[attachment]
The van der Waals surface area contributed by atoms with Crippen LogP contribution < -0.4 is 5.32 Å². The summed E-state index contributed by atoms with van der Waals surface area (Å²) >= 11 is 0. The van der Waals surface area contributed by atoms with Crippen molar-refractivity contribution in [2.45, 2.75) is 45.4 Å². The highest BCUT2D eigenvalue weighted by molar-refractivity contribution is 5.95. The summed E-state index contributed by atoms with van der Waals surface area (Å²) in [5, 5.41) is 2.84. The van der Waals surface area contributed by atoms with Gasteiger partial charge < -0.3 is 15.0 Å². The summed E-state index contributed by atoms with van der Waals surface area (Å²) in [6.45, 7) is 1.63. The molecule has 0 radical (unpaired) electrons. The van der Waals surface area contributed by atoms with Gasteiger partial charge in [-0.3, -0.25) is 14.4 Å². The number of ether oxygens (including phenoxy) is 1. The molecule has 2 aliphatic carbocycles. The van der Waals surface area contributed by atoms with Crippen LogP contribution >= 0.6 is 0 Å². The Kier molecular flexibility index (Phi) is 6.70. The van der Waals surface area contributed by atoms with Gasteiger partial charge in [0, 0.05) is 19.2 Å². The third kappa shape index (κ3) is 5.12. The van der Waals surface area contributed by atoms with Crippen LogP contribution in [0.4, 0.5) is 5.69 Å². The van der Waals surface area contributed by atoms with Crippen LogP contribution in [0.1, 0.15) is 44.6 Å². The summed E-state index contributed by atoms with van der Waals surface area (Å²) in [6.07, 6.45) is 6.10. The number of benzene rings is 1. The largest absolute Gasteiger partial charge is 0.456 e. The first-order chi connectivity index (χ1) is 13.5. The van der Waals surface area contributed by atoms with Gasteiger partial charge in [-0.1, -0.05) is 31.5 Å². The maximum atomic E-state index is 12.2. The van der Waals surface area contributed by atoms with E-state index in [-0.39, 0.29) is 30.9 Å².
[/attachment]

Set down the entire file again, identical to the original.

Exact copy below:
The van der Waals surface area contributed by atoms with Crippen LogP contribution < -0.4 is 5.32 Å². The summed E-state index contributed by atoms with van der Waals surface area (Å²) >= 11 is 0. The van der Waals surface area contributed by atoms with Crippen molar-refractivity contribution in [2.45, 2.75) is 45.4 Å². The highest BCUT2D eigenvalue weighted by molar-refractivity contribution is 5.95. The summed E-state index contributed by atoms with van der Waals surface area (Å²) in [5, 5.41) is 2.84. The van der Waals surface area contributed by atoms with Gasteiger partial charge < -0.3 is 15.0 Å². The summed E-state index contributed by atoms with van der Waals surface area (Å²) in [6.45, 7) is 1.63. The molecule has 0 radical (unpaired) electrons. The van der Waals surface area contributed by atoms with Gasteiger partial charge in [-0.3, -0.25) is 14.4 Å². The number of ether oxygens (including phenoxy) is 1. The molecule has 2 aliphatic carbocycles. The van der Waals surface area contributed by atoms with Crippen LogP contribution >= 0.6 is 0 Å². The Kier molecular flexibility index (Phi) is 6.70. The van der Waals surface area contributed by atoms with Gasteiger partial charge in [0, 0.05) is 19.2 Å². The third kappa shape index (κ3) is 5.12. The van der Waals surface area contributed by atoms with Crippen LogP contribution in [0.4, 0.5) is 5.69 Å². The van der Waals surface area contributed by atoms with Crippen LogP contribution in [0.1, 0.15) is 44.6 Å². The summed E-state index contributed by atoms with van der Waals surface area (Å²) in [6.07, 6.45) is 6.10. The number of benzene rings is 1. The largest absolute Gasteiger partial charge is 0.456 e. The first-order chi connectivity index (χ1) is 13.5. The van der Waals surface area contributed by atoms with Gasteiger partial charge in [-0.1, -0.05) is 31.5 Å². The maximum atomic E-state index is 12.2. The van der Waals surface area contributed by atoms with E-state index in [-0.39, 0.29) is 30.9 Å².